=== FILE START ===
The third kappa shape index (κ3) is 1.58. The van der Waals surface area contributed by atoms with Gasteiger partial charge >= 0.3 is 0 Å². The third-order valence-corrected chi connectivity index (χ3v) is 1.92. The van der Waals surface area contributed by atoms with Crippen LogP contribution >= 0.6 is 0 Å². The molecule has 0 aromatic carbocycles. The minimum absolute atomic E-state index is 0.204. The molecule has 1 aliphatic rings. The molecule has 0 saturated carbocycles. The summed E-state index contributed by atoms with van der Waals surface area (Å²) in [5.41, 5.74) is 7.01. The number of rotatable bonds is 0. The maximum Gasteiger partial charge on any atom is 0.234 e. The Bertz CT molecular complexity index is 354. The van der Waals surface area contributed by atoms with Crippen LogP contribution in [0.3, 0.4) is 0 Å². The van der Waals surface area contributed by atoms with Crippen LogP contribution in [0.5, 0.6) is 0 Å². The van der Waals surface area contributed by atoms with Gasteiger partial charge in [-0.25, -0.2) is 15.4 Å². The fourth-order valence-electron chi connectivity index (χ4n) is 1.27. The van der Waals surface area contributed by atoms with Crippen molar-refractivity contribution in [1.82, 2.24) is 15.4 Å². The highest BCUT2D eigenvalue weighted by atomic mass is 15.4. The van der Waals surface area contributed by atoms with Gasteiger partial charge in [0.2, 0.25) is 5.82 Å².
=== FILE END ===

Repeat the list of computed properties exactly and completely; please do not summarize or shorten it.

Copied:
The third kappa shape index (κ3) is 1.58. The van der Waals surface area contributed by atoms with Gasteiger partial charge >= 0.3 is 0 Å². The third-order valence-corrected chi connectivity index (χ3v) is 1.92. The van der Waals surface area contributed by atoms with Crippen LogP contribution >= 0.6 is 0 Å². The molecule has 0 aromatic carbocycles. The minimum absolute atomic E-state index is 0.204. The molecule has 1 aliphatic rings. The molecule has 0 saturated carbocycles. The summed E-state index contributed by atoms with van der Waals surface area (Å²) in [5.41, 5.74) is 7.01. The number of rotatable bonds is 0. The maximum Gasteiger partial charge on any atom is 0.234 e. The Bertz CT molecular complexity index is 354. The van der Waals surface area contributed by atoms with Crippen LogP contribution in [0.3, 0.4) is 0 Å². The van der Waals surface area contributed by atoms with Crippen LogP contribution in [0.5, 0.6) is 0 Å². The van der Waals surface area contributed by atoms with Gasteiger partial charge in [-0.25, -0.2) is 15.4 Å². The fourth-order valence-electron chi connectivity index (χ4n) is 1.27. The van der Waals surface area contributed by atoms with Crippen molar-refractivity contribution in [1.82, 2.24) is 15.4 Å². The highest BCUT2D eigenvalue weighted by atomic mass is 15.4. The van der Waals surface area contributed by atoms with Gasteiger partial charge in [0.2, 0.25) is 5.82 Å².